Sites Chosen for First U.S. Nuclear Plants in 30 Years

WASHINGTON, DC, September 23, 2005 (ENS) - The country’s largest consortium of nuclear power companies said Thursday it has selected two sites, in Alabama and in Mississippi, to build two nuclear reactors. If their applications for construction and operating licenses are approved by the Nuclear Regulatory Commission, these will be the first new nuclear power plants built in the United States since the 1970s.

NuStart Energy Development LLC, a consortium of 11 companies that operate nuclear generating plants around the country, selected the two sites from a candidate list of six.

Bellefonte

The Bellefonte facility is located about six miles east-northeast of Scottsboro, Alabama, on the west shore of the Guntersville Reservoir in Jackson County. (Photo courtesy TVA)
One of the chosen sites is next to the partly finished Bellefonte Nuclear Plant in northeast Alabama, owned by the Tennessee Valley Authority. The federal power agency is a member of the NuStart consortium, which will apply to build and operate a Westinghouse Advanced Passive 1000 reactor adjacent to the mothballed plant.

The other site is adjacent to Entergy Nuclear's Grand Gulf reactor at Port Gibson, Mississippi where the consortium wants to build a General Electric Economic Simplified Boiling Water Reactor.

Marilyn Kray told reporters at the National Press Club and by teleconference Thursday that all six of the candidate sites were found to be suitable for nuclear reactors.

Kray, president of NuStart and a vice president at Exelon Generation, a NuStart member company, said that on its exploratory meetings with the communities near Bellefonte and Grand Gulf, Nustart was welcomed and endorsed by governors, unions, and council groups.

Kray

Marilyn Kray is president of NuStart and a vice president at Exelon Generation. Here she addresses a 2003 conference of women in the nuclear industry. (Photo courtesy WIN)
Dan Keuter, vice president of business development at Entergy Nuclear, announced that in addition to the company's participation in the consortium, Entergy would develop another construction and operating license application for one of the other candidate sites - its River Bend Nuclear Station in St. Francisville, Louisiana.

"We're bullish on nuclear power," said Keiter, "we take a common sense approach to it. The world needs more energy, and environmental regulations are only going to get stricter especially with regard to greenhouse gases. America needs energy independence," he said.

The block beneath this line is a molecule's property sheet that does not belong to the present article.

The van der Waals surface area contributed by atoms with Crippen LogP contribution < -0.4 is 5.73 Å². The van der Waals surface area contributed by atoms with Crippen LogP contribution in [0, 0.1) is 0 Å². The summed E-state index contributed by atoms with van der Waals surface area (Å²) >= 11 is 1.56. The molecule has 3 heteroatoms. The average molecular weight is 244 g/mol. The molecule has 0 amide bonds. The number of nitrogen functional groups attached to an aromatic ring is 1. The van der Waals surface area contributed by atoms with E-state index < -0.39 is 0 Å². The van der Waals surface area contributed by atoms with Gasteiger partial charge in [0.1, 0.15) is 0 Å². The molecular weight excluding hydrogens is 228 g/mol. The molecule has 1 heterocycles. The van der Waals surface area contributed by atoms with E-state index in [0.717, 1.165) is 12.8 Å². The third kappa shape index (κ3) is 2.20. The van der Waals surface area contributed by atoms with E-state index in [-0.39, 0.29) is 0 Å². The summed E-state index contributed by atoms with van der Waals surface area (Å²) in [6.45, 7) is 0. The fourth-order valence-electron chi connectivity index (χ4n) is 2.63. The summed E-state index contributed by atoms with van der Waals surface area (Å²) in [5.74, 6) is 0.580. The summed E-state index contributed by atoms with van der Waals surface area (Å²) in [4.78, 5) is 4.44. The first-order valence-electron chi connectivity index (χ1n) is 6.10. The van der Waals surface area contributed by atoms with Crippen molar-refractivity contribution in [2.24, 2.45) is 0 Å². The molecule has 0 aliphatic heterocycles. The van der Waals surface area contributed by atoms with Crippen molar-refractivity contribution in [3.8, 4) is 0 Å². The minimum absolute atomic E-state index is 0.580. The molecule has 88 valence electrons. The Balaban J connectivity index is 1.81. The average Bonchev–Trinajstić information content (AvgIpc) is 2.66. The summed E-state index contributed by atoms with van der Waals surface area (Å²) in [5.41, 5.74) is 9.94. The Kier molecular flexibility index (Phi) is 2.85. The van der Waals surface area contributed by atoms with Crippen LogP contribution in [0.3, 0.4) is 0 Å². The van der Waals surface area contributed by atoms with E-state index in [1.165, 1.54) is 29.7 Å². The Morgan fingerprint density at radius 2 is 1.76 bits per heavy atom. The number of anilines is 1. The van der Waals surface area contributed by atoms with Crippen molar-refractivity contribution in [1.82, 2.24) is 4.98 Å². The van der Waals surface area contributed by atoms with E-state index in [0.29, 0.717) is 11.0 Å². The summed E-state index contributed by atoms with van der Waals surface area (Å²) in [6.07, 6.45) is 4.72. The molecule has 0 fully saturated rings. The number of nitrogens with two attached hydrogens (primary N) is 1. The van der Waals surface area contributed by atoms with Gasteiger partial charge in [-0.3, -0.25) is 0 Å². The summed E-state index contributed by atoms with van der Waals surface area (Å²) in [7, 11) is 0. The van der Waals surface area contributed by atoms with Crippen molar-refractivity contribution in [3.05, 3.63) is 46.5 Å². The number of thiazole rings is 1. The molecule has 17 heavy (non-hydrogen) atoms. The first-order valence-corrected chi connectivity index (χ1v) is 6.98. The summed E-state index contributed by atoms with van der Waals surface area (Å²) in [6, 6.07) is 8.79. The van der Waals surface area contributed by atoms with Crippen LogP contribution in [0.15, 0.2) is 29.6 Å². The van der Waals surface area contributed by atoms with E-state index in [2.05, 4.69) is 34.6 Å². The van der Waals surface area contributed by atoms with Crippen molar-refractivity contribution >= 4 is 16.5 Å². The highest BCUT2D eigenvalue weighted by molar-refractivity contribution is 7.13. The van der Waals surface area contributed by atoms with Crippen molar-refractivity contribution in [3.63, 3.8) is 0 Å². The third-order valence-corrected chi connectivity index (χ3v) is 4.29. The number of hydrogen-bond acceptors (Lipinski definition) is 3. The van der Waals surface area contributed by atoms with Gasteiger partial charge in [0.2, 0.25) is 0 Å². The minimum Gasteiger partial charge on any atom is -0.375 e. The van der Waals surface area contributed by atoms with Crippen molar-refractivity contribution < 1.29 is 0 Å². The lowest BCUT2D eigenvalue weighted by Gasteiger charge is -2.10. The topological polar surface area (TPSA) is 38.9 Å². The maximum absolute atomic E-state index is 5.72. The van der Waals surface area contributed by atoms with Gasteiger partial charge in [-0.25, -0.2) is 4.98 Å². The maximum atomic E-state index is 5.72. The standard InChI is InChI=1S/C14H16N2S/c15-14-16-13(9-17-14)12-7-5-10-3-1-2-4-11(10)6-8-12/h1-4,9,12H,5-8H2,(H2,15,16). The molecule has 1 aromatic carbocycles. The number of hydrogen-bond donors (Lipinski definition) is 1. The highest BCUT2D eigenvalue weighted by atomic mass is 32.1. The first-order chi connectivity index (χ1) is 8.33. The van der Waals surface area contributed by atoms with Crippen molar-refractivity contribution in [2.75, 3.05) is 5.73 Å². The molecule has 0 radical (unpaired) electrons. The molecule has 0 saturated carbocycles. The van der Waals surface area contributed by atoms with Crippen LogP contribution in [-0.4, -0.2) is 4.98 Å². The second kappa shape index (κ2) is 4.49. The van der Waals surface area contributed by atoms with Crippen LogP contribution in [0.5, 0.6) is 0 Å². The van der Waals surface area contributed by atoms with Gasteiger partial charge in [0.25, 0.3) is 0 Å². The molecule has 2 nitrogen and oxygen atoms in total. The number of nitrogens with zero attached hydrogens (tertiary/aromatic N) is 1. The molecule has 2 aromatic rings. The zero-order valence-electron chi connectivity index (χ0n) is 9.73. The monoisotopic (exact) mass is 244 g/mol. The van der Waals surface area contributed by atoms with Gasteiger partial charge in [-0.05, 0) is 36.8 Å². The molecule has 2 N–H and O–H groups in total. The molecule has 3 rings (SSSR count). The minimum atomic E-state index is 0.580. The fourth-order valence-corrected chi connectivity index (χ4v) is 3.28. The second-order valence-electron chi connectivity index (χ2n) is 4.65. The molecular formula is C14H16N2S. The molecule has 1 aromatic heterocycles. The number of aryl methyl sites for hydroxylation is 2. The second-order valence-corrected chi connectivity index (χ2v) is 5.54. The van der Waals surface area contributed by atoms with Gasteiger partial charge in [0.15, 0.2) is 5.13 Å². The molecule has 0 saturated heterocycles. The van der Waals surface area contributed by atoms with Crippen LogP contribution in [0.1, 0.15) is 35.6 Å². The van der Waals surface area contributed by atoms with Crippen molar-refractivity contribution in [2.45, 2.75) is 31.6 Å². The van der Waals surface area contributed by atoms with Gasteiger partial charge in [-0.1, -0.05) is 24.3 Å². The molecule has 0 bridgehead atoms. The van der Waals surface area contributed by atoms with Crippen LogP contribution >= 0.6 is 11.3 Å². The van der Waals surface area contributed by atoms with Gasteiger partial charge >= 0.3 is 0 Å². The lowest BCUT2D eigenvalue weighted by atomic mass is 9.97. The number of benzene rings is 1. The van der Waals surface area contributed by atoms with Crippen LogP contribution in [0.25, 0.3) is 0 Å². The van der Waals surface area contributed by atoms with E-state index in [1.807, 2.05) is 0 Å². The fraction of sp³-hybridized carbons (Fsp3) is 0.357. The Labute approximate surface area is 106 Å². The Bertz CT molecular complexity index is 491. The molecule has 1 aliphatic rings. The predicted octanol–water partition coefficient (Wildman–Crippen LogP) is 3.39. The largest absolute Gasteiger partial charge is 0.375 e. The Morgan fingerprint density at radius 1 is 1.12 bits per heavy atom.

Kray said the consortium is prepared to spend $100 million to complete the two construction and operating license applications, $50 million each.

The U.S. Department of Energy is funding half the cost of the license applications because it is interested in testing the new license applications process at the Nuclear Regulatory Commission.

In fact, the NuStart Energy consortium was formed to respond to a Department of Energy (DOE) issued solicitation to demonstrate the NRC’s COL process and complete the engineering for the two selected technologies.

It takes an estimated 33 months for a license to be approved, Kray said, then construction would take about 48 months. The consortium projects 2015 as the earliest possible date for the start of operations.

Grand Gulf

Entergy's Grand Gulf Nuclear Station is located at Port Gibson, Mississippi in Claiborne County. (Photo courtesy Public Citizen)
By then, Kray hopes, the challenging nuclear waste issue will be resolved. "Instead of dealing with this in a series," she said Thursday, "the waste issue is being actively addressed by the nuclear industry in cooperation with the DOE."

She said NuStart hopes that by doing this in parallel with the licensing process, by the time nuclear waste needs to be disposed, the stalled Yucca Mountain permanent geologic repository on the Nevada Nuclear Test Site north of Las Vegas will be operational.

Energy Secretary Samuel Bodman expressed the Bush administration's support for nuclear power, saying Thursday, “Today's announcement is a major step in the right direction. As America’s energy needs continue to grow with our economy, further building our nuclear infrastructure will ensure that we can generate large amounts of reliable, affordable, emissions-free power."

But the environmental community objects to plugging in nuclear power as a solution to climate change. Responding to an industry campaign in June promoting new nuclear reactors as a solution to global warming, some 300 international, national, regional and local environmental, consumer, and safe energy groups reiterated their concerns and rejected the argument that nuclear power can solve global warming.

"Throwing a few billion dollars of taxpayer money at the nuclear industry might make some utility executives happy, but would do virtually nothing to reduce carbon emissions," said Michael Mariotte, executive director of Nuclear Information and Resource Service. "In fact, by diverting limited resources that should be used for sustainable technologies, subsidizing nuclear power would be counterproductive."

"This would exacerbate all of the problems of the technology: more terrorist targets, more cost - potentially trillions of dollars - less safety, need for a new Yucca Mountain-sized waste site every four or five years, more proliferation of nuclear materials and technologies, dozens of new uranium enrichment plants, and even then, a severe shortage of uranium even within this century - while displacing the resources needed to ensure a real solution to the climate change issue," the groups said in a joint statement.

They urged instead a focus on clean and renewable sources of energy, efficiency and conservation.